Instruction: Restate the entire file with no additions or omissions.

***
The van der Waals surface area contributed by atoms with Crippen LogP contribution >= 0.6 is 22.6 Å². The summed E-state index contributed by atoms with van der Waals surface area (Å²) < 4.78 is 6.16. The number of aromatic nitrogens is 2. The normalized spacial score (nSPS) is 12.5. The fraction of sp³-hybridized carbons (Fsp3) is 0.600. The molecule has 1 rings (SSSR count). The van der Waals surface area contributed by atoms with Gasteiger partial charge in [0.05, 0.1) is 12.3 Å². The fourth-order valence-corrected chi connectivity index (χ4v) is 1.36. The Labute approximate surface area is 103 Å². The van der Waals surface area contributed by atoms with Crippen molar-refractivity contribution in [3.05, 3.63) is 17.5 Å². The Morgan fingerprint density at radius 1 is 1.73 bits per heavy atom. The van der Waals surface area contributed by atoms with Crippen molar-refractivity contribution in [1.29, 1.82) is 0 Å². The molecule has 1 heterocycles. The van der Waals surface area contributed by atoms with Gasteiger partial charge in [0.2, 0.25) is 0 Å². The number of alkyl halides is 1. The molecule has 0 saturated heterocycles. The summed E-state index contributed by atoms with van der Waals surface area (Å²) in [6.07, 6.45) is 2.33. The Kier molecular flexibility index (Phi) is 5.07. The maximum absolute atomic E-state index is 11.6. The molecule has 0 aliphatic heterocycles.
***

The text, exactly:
The van der Waals surface area contributed by atoms with Crippen LogP contribution >= 0.6 is 22.6 Å². The summed E-state index contributed by atoms with van der Waals surface area (Å²) < 4.78 is 6.16. The number of aromatic nitrogens is 2. The normalized spacial score (nSPS) is 12.5. The fraction of sp³-hybridized carbons (Fsp3) is 0.600. The molecule has 1 rings (SSSR count). The van der Waals surface area contributed by atoms with Gasteiger partial charge in [0.05, 0.1) is 12.3 Å². The fourth-order valence-corrected chi connectivity index (χ4v) is 1.36. The Labute approximate surface area is 103 Å². The van der Waals surface area contributed by atoms with Crippen molar-refractivity contribution in [3.05, 3.63) is 17.5 Å². The Morgan fingerprint density at radius 1 is 1.73 bits per heavy atom. The van der Waals surface area contributed by atoms with Crippen molar-refractivity contribution in [1.29, 1.82) is 0 Å². The molecule has 1 heterocycles. The van der Waals surface area contributed by atoms with Gasteiger partial charge in [0.2, 0.25) is 0 Å². The number of alkyl halides is 1. The molecule has 0 saturated heterocycles. The summed E-state index contributed by atoms with van der Waals surface area (Å²) in [6.07, 6.45) is 2.33. The Kier molecular flexibility index (Phi) is 5.07. The maximum absolute atomic E-state index is 11.6. The molecule has 0 aliphatic heterocycles.